A massive strategic military exercise in troop control has been underway at the headquarters level in six Russian military districts since January 20. This is how Colonel-General Yuri Baluyevsky, deputy chief of the General Staff of the Russian Armed Forces, has officially defined it. On Tuesday, he held a special press conference in Moscow to react to articles in the Russian press on this military exercise. They featured claims like "Russia is entering a nuclear war", "Russia will wage a nuclear war against itself," and "Russia's largest war games begin."
The general called these articles "fiction" and tried on behalf of the Defence Ministry to clarify the situation. It transpired that this was "a routine, annual, planned exercise, by no means the largest of its kind, and it will last until military control bodies and troops accomplish their training missions".
So, there was no sensation.
However, the harder General Baluyevsky tried to refute the allegations published in Moscow newspapers, the clearer it became that the media had reported quite accurate - and curious - information, with the exception of some typical exaggerations and technical mistakes that a non-expert could be forgiven for making. Let us look at the scale of the training exercise.
All the combat arms are taking part in the military exercise, codenamed Global Shield. This means the ground forces, the navy and air force, as well as the strategic deterrence forces, including the strategic missile forces, space command, and the 12th main department of the General Staff, which is responsible for nuclear warheads and charges. General of the Army Anatoly Kvashnin, Chief of the General Staff, is exercising direct command over the exercises, while Russian Defence Minister Sergei Ivanov is in overall command. It has not been ruled out that at some stage Supreme Commander-in Chief, Russian President Vladimir Putin may assume command of the exercise. General Baluyevsky did not tell the press when exactly this would happen.
However, it is obvious that this may happen in mid-February, when ground-based strategic missiles are to be launched from the Plesetsk test range and ballistic missiles from nuclear submarines in the Barents and White Seas. The missiles cannot be launched without the Supreme Commander in Chief, as he must unlock the signal transmission circuit of his "black briefcase". The USA knows exactly when this day will be, as under the terms of START-1, which is in force until 2009, Moscow has informed about it in advance. It has not informed other countries, though, and nor has it invited observers.
Under the 1999 Vienna document on confidence-building measures and security, such notification and invitations should be issued if "at least 9,000 troops, including support troops" or "250 combat tanks or 500 combat armoured vehicles or 250 towed or self-propelled artillery guns" are involved in an exercise. General Baluyevsky said that this many troops were not talking part in the present exercise. Those that are involved act as forces to carry our various training missions assigned to them.
Which missions was he talking about? In response to this question, General Baluyevsky advised those present to read Chapter 3 of Pressing Tasks of the Development of the Armed Forces of the Russian Federation on which Russian Defence Minister Sergei Ivanov reported at a Moscow conference on October 2. It is entitled "Assessment of Threats" and all the actions of the command of the war games and the involved means and forces are simply used to neutralise these threats, first of all, external ones.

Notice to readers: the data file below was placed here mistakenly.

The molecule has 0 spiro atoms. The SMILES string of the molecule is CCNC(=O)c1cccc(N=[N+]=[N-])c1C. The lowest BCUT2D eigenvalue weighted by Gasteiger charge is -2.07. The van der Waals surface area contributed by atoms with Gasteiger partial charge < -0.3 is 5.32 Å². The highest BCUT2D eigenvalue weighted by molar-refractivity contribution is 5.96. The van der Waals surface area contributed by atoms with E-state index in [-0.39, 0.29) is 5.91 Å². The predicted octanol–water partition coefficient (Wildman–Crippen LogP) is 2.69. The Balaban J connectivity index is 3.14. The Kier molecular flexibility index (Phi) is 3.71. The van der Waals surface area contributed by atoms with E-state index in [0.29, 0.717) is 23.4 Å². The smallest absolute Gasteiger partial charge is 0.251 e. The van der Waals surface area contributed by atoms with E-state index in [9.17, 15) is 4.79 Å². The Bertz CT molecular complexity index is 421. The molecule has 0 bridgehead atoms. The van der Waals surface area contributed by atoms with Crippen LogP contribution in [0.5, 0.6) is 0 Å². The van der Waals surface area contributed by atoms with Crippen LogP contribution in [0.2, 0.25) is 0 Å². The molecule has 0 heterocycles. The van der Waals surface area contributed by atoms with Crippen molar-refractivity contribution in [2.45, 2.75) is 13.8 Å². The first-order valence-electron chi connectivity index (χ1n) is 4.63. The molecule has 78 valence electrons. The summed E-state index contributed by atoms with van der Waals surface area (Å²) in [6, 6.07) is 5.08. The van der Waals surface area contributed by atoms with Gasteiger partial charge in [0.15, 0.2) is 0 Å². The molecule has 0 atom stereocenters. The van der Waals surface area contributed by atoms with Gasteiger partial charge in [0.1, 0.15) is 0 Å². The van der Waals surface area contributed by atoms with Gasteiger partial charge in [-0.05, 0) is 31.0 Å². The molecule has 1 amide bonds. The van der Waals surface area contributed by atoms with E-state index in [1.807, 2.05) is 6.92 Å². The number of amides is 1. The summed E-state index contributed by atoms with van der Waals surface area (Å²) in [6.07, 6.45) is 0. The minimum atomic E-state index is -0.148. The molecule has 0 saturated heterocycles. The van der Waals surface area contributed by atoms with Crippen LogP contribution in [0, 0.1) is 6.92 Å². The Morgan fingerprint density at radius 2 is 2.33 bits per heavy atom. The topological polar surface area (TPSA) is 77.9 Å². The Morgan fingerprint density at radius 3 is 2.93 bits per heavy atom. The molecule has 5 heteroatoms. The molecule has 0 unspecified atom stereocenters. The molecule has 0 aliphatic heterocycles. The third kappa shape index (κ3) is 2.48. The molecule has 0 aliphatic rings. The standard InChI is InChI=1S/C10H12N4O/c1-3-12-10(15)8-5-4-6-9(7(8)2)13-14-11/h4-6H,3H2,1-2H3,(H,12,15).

General Baluyevsky did not specify where these threats might come from. He even said, "there is no suggestion whatsoever that the enemy is the United States, European countries or NATO". He simply stated, "the enemy is imaginary". However, he noted that the aim of the exercise was to work out ways to prevent military pressure being applied to Russia and to check the ability of general-purpose permanently ready units to be transferred over large distances and immediately start fulfilling their missions. Another feature was to "conduct research and practical experiments on the use of potential means of strategic influence capable of counteracting missile defence systems."
Which country is developing national missile defence systems is common knowledge. General Baluyevsky did not conceal his view about the US decision to create low-yield nuclear warheads and Washington's refusal to ratify the comprehensive nuclear test ban treaty. In his opinion, they are a destabilising factor.
"The USA is trying to turn nuclear weapons into battlefield weapons and an instrument for solving military tasks and lower the threshold of their use, which cannot but cause our concern," he said. "Should we not react to this, at least at the headquarters level? I'm sure that we should and we are doing that". The general pointed out that the Russian army was not trying to scare anyone, but was doing what the military is supposed to do: prepare for a potential conflict.
Even without this statement, it is clear that Russia and its armed forces are now showing the country and the rest of the world that it is ready to fulfil, even with the low level of budget allocations for combat training, the tasks set in "the new military doctrine"; namely, they are demonstrating their strategic deterrence potential, and a "readiness to demonstrate military presence and resolve to use military force".
Lastly, it is clear that at the height of the presidential election campaign, this kind of strategic military exercise held at the headquarters level cannot be routine, whatever generals say officially.